U.S. Pat. No. 5,409,339 to Rosser discloses two teethed nuts which are meshed together in an arrangement that causes both the nuts to move at the same rate of speed and in the same direction up or down the threaded rod arms of a U-bolt clamp whenever one of the nuts is turned. The meshed nuts apply similar and simultaneous pressure upon the crosspiece of a U-bolt clamp which crosspiece moves relative to the threaded rod arms which transverse it through apertures in the crosspiece. A clamping force is achieved between the crosspiece and the curved portion of the U-bolt as the two members are forced together by movement of the meshing nuts turning upon the threaded rod arms and pressing against the crosspiece.
A need, however, still exists for a quicker and easier means for moving a nut along a threaded rod.
It is an object of the present invention to provide a means for allowing rapid movement of a stopnut or locknut along a threaded rod.
The present invention is a device that replaces hand turning of the nut to move along a threaded rod to allow for adjustment of some other mechanical devices. Once the position of the mechanical device is established, it provides a means for rapidly advancing the locknut or stopnut back into a position where it can be tightened by a wrench or other means.
The apparatus of the present invention consists of two subassemblies, which are a speed nut and a driver. The speed nut is used to take the place of a conventional locknut or stopnut. This speed nut consists of a standard hex nut with a pinion bevel gear attached to it. The nut is sized according to the particular application and thread as in normal engineering practice. The bevel gear is selected as part of a gear set. Generally, a gear set consists of a pinion and a drive gear. Selection of the gear set is dependent upon two considerations; size and gear ratio. The gears must be sized to fit the intended application. Their physical size must be such that they do not interfere with any other components. The ratio is selected such that the rate of travel of the speed nut is acceptable to the operator. The transmitted speed of an electric drill or portable drill is increased or decreased depending upon the gear ratio.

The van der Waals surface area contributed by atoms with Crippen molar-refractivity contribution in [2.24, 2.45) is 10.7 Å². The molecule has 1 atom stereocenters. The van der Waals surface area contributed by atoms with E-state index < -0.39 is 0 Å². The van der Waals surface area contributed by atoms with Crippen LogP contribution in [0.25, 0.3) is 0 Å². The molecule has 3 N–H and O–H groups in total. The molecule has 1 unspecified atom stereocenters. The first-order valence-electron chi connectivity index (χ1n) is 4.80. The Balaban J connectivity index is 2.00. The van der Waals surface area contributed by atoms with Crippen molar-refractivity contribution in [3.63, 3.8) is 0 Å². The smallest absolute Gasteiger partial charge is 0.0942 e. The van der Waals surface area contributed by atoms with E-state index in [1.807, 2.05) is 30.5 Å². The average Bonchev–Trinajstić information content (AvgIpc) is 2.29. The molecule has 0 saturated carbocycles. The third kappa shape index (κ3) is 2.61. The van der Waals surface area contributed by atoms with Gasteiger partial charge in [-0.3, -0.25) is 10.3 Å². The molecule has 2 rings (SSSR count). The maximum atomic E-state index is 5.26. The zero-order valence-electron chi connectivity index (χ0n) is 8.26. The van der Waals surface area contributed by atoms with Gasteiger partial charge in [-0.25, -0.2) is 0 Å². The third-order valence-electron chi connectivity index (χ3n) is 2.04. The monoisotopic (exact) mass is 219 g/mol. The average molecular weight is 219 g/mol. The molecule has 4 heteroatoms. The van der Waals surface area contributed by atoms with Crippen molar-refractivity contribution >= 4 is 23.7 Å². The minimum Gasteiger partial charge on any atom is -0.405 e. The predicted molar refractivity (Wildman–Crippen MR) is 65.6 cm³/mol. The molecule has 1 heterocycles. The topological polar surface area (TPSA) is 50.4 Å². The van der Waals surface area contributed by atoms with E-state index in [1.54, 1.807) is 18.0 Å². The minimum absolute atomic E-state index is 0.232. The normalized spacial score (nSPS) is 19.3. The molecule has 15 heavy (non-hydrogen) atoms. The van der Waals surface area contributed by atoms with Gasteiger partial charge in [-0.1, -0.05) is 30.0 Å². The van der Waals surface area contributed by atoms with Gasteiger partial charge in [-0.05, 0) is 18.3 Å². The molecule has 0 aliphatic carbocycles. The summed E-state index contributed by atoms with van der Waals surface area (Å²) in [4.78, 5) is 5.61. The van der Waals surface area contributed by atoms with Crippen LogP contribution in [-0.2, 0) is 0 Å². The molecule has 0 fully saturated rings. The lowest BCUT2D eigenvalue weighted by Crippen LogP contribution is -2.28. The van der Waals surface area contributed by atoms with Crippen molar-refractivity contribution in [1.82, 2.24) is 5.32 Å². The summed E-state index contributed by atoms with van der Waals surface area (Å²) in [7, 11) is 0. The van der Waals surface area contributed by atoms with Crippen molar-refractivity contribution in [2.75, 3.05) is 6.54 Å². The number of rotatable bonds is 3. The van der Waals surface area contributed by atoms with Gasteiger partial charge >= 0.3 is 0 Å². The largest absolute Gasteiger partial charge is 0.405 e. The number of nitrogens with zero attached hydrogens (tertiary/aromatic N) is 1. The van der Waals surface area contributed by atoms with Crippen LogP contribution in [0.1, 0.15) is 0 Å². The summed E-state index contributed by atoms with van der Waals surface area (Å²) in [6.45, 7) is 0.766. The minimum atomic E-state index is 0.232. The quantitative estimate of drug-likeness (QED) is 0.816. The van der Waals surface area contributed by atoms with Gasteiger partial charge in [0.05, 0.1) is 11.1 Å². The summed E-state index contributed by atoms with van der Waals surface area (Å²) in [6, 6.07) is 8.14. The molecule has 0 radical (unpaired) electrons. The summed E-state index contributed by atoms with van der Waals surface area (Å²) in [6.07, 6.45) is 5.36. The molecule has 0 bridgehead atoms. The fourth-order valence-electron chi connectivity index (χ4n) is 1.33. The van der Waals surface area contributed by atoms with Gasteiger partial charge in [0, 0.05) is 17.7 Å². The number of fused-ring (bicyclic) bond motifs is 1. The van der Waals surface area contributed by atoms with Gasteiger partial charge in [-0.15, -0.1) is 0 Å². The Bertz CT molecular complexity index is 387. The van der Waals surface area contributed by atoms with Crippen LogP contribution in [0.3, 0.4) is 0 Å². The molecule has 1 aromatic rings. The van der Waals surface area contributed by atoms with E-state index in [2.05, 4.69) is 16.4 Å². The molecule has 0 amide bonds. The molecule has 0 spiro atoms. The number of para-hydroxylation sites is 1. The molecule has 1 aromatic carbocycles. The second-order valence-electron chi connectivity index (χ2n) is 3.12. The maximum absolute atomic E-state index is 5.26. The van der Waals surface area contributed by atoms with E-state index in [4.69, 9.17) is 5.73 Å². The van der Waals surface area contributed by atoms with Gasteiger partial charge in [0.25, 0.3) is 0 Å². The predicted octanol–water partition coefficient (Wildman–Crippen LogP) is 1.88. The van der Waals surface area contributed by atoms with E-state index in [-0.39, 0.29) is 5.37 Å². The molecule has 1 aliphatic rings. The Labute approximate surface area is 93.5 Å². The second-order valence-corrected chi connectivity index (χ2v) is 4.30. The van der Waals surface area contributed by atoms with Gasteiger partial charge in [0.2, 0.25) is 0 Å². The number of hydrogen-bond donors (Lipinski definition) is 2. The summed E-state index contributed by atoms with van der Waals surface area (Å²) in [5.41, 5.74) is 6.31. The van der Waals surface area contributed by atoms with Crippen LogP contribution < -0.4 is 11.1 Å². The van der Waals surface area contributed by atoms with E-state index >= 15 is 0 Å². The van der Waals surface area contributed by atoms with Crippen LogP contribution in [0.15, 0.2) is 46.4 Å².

For the speed nut, the pinion is selected such that it can be rigidly attached to one side of the hex nut. The gear teeth must freely extend beyond the diameter of the nut. It is desired to select or machine the hub of the gear such that they could be welded together. A circular groove is machined in the hub of the gear to accept the fingers of 2 guides. The hole in the gear can be machined in one of two manners. It could be left as a clearance hole for the particular thread or it could be threaded to increase the contact area of the locknut. The idea of rigidly connecting the components is so that when one moves, the other follows with no time lag; and the two components have become one part.
The second component of this invention is the driver subassembly. This subassembly is the tool that is attached to the speed nut to make the adjustments. It provides a means of holding the drive gear in mesh with the pinion during operation. This driver assembly is made of the matching bevel drive gear from a gear set that had the pinion as described previously. The drive gear is modified by a threaded hole with a shoulder through the center hole, which provides a positive stop for 2 button head screws and prevent the base of the head of the screw from bottoming against the face of the gear. Thus there is a clearance for 2 spring clips such that it cannot bind the spring clip, which will be free to rotate.
A shaft is mounted into the gear with a moderate press fit and locked with a cross pin. This shaft is sized such that it can be fit into an appropriate drill chuck. The apparatus also may include a spring clip, which attaches to the face of the bevel gear with a button head screw such that it is free to rotate about the screw. This spring clip will spring open to nest and hold onto the threaded rod, which keeps the drive gear in mesh with the speed nut pinion gear while also allowing the speed nut assembly to travel along the threaded rod. There is also a small clearance between the head of the screw and the spring clip such that when the screw is bottomed out and tight, the clip is free to rotate about the screw.